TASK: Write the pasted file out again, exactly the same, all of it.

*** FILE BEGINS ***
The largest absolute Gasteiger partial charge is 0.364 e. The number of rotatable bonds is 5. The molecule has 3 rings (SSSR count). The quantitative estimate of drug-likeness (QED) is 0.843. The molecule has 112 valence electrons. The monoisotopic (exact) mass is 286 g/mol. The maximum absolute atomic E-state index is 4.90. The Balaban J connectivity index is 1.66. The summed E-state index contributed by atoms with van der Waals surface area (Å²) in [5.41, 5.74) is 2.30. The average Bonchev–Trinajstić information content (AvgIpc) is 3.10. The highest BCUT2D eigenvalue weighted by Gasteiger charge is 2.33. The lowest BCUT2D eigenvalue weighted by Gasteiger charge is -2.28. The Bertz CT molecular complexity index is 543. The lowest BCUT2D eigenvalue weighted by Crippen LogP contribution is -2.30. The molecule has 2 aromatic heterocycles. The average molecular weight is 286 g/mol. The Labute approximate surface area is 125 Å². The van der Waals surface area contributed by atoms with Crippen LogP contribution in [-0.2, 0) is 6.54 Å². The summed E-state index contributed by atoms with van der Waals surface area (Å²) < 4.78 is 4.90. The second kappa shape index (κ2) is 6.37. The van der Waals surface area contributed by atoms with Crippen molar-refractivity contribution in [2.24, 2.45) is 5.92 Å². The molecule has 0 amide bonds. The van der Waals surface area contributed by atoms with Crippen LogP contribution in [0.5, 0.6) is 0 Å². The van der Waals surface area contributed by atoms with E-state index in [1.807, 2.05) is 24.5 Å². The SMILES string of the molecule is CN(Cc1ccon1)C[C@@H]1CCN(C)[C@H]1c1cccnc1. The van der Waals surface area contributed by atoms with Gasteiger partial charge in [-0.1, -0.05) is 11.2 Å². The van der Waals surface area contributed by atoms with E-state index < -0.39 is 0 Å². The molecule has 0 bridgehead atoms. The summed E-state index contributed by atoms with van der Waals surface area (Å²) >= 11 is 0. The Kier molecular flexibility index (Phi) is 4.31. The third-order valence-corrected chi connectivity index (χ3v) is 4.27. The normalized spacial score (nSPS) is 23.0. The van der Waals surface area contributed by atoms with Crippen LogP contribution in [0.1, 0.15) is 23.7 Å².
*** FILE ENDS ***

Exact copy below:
The largest absolute Gasteiger partial charge is 0.364 e. The number of rotatable bonds is 5. The molecule has 3 rings (SSSR count). The quantitative estimate of drug-likeness (QED) is 0.843. The molecule has 112 valence electrons. The monoisotopic (exact) mass is 286 g/mol. The maximum absolute atomic E-state index is 4.90. The Balaban J connectivity index is 1.66. The summed E-state index contributed by atoms with van der Waals surface area (Å²) in [5.41, 5.74) is 2.30. The average Bonchev–Trinajstić information content (AvgIpc) is 3.10. The highest BCUT2D eigenvalue weighted by Gasteiger charge is 2.33. The lowest BCUT2D eigenvalue weighted by Gasteiger charge is -2.28. The Bertz CT molecular complexity index is 543. The lowest BCUT2D eigenvalue weighted by Crippen LogP contribution is -2.30. The molecule has 2 aromatic heterocycles. The average molecular weight is 286 g/mol. The Labute approximate surface area is 125 Å². The van der Waals surface area contributed by atoms with Crippen LogP contribution in [-0.2, 0) is 6.54 Å². The summed E-state index contributed by atoms with van der Waals surface area (Å²) < 4.78 is 4.90. The second kappa shape index (κ2) is 6.37. The van der Waals surface area contributed by atoms with Crippen molar-refractivity contribution in [2.24, 2.45) is 5.92 Å². The molecule has 0 amide bonds. The van der Waals surface area contributed by atoms with Crippen LogP contribution in [0.5, 0.6) is 0 Å². The van der Waals surface area contributed by atoms with E-state index in [1.807, 2.05) is 24.5 Å². The SMILES string of the molecule is CN(Cc1ccon1)C[C@@H]1CCN(C)[C@H]1c1cccnc1. The van der Waals surface area contributed by atoms with Gasteiger partial charge in [-0.1, -0.05) is 11.2 Å². The van der Waals surface area contributed by atoms with E-state index < -0.39 is 0 Å². The molecule has 0 bridgehead atoms. The summed E-state index contributed by atoms with van der Waals surface area (Å²) >= 11 is 0. The Kier molecular flexibility index (Phi) is 4.31. The third-order valence-corrected chi connectivity index (χ3v) is 4.27. The normalized spacial score (nSPS) is 23.0. The van der Waals surface area contributed by atoms with Crippen LogP contribution in [0.1, 0.15) is 23.7 Å².